Ryuk-Linked Russian Pleads Not Guilty in US CourtDenis Dubnikov Allegedly Laundered $400,000 in Ransom Proceeds
A Russian national accused of laundering proceeds from Ryuk ransomware pleaded not guilty during his first U.S. court appearance Wednesday after extradition from the Netherlands.
Denis Mihaqlovic Dubnikov, 29, allegedly laundered more than $400,000 worth of ransom payments often obtained from hospitals. Cybercriminals deploying Ryuk went on a fall 2020 ransomware binge that seized the IT systems of hundreds of U.S. medical centers in a spree amounting to one of the largest cyberattacks against the healthcare sector.
A superseding indictment against Dubnikov shows him participating for at least two years through August 2021 in a conspiracy that laundered at least $70 million in ransomware proceeds. Dubnikov allegedly played a relatively minor role compared to unidentified co-conspirators who individually laundered amounts reaching into the tens of millions.
Netherlands authorities detained Dubnikov last November on a provisional arrest warrant, says the U.S. Attorney's Office for Oregon.
A federal judge in Portland ordered Dubnikov released on condition of GPS monitoring; he is slated for trial starting on Oct. 4. He faces a maximum of 20 years of imprisonment.
His plea comes as the threat of ransomware shows little signs of receding, with a plurality of CISOs earlier this year naming cyber extortion as their top cybersecurity challenge in a survey conducted by Microsoft. The healthcare sector remains a high-profile target given the often-accurate belief that providers would rather pay up than disrupt medical care.
New York-based attorney Arkady Bukh, who represented Dubnikov at the time of his November arrest, did not respond to ISMG's request for comments on the case.
Bukh earlier told ISMG his client would plead "not guilty," "because he had no knowledge of someone engaging in criminal activity" (see: Russian National Charged With Laundering Ryuk Ransoms).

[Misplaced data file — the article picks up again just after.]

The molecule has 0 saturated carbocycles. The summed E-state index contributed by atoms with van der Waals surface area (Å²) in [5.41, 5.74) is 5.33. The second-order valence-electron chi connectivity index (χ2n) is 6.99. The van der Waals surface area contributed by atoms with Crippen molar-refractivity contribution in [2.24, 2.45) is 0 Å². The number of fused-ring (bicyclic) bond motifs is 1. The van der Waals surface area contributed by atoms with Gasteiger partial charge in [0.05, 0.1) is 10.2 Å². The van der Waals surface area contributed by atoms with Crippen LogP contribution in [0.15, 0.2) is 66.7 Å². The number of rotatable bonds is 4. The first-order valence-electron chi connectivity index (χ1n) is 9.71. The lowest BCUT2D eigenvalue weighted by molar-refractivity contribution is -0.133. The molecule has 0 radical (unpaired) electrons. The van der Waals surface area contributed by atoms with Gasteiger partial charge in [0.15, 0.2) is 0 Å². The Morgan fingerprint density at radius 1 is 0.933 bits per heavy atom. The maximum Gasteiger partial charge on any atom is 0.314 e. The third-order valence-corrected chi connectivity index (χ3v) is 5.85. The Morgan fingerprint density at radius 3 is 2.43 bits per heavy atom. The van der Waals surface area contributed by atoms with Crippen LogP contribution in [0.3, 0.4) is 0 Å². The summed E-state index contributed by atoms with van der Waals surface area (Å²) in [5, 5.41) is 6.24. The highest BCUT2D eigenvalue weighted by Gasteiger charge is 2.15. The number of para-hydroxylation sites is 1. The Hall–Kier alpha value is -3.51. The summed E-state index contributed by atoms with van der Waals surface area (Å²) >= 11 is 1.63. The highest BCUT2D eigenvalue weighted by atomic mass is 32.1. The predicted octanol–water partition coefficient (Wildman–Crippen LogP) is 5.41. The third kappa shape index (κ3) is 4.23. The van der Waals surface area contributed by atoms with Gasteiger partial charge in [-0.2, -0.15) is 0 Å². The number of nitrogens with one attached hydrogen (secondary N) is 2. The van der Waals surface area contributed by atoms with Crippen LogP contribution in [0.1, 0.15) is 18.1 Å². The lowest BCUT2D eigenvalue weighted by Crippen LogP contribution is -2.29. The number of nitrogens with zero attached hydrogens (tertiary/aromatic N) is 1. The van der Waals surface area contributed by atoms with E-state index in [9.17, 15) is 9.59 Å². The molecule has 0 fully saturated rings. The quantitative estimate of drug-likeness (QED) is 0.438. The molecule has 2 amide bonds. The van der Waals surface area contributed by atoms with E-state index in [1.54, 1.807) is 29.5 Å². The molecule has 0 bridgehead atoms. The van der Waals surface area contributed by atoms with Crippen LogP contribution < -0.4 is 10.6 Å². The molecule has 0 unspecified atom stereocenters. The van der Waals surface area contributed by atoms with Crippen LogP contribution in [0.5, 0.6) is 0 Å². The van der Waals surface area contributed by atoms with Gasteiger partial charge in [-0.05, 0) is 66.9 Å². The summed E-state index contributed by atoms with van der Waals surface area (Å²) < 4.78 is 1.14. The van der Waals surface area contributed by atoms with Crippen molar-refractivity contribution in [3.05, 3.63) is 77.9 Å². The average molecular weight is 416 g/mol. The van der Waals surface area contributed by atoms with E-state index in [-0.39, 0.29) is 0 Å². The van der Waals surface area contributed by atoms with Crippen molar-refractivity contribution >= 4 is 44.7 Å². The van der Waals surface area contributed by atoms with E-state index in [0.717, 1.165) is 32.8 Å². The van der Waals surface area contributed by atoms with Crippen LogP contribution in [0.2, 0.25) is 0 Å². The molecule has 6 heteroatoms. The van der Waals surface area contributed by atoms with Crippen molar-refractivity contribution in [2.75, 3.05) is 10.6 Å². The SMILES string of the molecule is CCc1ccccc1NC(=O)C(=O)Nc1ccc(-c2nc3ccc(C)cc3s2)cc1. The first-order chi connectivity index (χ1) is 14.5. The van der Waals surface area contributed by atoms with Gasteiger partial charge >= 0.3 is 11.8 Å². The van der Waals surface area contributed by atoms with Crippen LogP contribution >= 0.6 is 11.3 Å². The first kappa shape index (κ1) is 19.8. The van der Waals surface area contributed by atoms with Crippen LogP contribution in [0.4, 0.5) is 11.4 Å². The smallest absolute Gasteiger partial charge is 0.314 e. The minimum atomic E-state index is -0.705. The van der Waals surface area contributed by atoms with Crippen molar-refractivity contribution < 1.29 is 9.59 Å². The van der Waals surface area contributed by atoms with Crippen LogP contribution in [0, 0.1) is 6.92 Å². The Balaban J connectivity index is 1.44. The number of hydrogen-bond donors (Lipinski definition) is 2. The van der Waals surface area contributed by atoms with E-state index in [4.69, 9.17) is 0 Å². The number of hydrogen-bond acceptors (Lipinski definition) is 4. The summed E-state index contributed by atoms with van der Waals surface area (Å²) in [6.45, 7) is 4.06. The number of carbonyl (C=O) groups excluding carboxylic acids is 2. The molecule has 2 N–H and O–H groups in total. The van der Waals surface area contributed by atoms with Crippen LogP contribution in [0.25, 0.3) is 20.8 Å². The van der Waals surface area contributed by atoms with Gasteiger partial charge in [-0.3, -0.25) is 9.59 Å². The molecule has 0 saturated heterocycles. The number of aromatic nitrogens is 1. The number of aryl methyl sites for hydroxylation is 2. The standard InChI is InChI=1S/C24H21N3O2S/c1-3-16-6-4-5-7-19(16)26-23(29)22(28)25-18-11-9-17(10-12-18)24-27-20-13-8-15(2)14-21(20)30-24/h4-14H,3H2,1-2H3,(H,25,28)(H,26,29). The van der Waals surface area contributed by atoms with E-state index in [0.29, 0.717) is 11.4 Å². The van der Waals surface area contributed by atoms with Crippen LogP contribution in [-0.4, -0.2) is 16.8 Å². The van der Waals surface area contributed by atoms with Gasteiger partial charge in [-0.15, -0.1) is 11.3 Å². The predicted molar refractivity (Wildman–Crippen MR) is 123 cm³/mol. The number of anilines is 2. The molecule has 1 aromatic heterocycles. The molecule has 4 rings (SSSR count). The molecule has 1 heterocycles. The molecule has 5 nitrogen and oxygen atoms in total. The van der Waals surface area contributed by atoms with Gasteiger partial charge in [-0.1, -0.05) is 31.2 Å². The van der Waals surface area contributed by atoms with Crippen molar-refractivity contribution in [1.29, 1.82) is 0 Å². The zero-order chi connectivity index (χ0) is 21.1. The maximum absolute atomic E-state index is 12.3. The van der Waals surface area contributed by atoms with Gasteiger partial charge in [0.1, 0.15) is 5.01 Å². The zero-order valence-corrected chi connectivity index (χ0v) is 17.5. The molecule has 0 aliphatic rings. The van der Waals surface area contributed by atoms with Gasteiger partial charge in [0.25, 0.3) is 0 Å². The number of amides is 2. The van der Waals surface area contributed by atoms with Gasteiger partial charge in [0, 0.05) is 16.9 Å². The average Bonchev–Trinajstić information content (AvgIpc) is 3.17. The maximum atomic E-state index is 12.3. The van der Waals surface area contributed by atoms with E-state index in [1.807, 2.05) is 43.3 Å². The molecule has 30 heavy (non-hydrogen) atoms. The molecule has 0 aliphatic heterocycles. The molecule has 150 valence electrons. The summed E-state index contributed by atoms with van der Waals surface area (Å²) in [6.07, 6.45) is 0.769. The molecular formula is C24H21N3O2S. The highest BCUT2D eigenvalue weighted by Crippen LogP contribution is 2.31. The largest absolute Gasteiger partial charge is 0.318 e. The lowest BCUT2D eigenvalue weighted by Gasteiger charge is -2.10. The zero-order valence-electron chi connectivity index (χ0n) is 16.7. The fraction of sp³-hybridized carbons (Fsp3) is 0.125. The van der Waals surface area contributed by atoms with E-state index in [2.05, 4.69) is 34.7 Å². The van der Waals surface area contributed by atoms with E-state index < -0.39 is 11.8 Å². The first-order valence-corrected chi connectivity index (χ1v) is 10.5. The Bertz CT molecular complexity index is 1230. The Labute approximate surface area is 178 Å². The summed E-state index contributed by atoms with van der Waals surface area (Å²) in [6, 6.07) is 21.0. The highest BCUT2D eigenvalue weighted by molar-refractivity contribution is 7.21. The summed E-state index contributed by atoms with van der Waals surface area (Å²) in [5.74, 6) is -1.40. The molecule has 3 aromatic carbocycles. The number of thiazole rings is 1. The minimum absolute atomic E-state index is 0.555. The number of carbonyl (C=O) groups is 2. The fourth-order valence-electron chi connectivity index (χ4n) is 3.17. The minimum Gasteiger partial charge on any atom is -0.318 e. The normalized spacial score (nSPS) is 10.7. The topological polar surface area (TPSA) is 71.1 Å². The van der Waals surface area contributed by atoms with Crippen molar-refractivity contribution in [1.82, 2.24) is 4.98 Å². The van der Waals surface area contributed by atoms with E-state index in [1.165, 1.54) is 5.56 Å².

Cybersecurity researchers in January 2021 said Ryuk operators and their affiliates used at least 61 cryptocurrency wallets that held more than $150 million worth of cryptocurrency. It is not clear if Dubnikov moved laundered funds using cryptocurrency exchanges Coyote Crypto or EggChange, both of which Dubnikov founded.
The operators behind Ryuk ransomware have been active since 2018 and leveraged several well-established exchanges to cash their ransom proceeds, cybersecurity firms AdvIntel and Hyas said last year. Ryuk receives ransom payments from a "well-known broker" on behalf of the ransomware victims, the two firms say. The broker sends the cryptocurrency to money launderers, who exchange it to fiat currency. They launder anywhere between a few thousand dollars to hundreds of thousands of dollars, the joint report says. A favorite fiat currency is the Chinese renminbi, say federal prosecutors.
As of 2020, Ryuk and its affiliates charged ransoms of $780,000 on an average, incident response firm Coveware found.